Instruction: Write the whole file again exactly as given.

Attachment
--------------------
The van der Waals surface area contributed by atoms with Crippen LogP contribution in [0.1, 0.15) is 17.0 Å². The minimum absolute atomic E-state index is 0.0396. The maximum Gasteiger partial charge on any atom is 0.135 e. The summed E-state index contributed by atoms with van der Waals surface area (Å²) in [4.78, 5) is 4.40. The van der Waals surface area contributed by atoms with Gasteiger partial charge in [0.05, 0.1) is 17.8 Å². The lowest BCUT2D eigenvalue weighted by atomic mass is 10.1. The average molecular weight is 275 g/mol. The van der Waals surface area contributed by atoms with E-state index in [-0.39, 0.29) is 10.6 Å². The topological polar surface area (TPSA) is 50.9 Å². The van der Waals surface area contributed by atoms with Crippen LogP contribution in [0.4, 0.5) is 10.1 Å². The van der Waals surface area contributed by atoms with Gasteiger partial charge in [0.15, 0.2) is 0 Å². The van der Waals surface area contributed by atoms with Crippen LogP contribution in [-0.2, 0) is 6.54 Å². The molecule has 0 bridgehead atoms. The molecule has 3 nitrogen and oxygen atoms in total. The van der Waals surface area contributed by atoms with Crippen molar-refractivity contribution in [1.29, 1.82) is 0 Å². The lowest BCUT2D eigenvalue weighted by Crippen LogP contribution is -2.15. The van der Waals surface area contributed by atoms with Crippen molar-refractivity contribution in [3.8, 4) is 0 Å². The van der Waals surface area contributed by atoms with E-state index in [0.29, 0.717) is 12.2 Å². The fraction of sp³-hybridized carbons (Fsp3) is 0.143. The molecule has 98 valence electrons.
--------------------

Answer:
The van der Waals surface area contributed by atoms with Crippen LogP contribution in [0.1, 0.15) is 17.0 Å². The minimum absolute atomic E-state index is 0.0396. The maximum Gasteiger partial charge on any atom is 0.135 e. The summed E-state index contributed by atoms with van der Waals surface area (Å²) in [4.78, 5) is 4.40. The van der Waals surface area contributed by atoms with Gasteiger partial charge in [0.05, 0.1) is 17.8 Å². The lowest BCUT2D eigenvalue weighted by atomic mass is 10.1. The average molecular weight is 275 g/mol. The van der Waals surface area contributed by atoms with E-state index in [-0.39, 0.29) is 10.6 Å². The topological polar surface area (TPSA) is 50.9 Å². The van der Waals surface area contributed by atoms with Crippen LogP contribution in [0.4, 0.5) is 10.1 Å². The van der Waals surface area contributed by atoms with Gasteiger partial charge in [0.15, 0.2) is 0 Å². The van der Waals surface area contributed by atoms with Crippen LogP contribution in [-0.2, 0) is 6.54 Å². The molecule has 0 bridgehead atoms. The molecule has 3 nitrogen and oxygen atoms in total. The van der Waals surface area contributed by atoms with Crippen molar-refractivity contribution in [1.29, 1.82) is 0 Å². The lowest BCUT2D eigenvalue weighted by Crippen LogP contribution is -2.15. The van der Waals surface area contributed by atoms with Crippen molar-refractivity contribution in [3.8, 4) is 0 Å². The van der Waals surface area contributed by atoms with E-state index in [0.29, 0.717) is 12.2 Å². The fraction of sp³-hybridized carbons (Fsp3) is 0.143. The molecule has 98 valence electrons.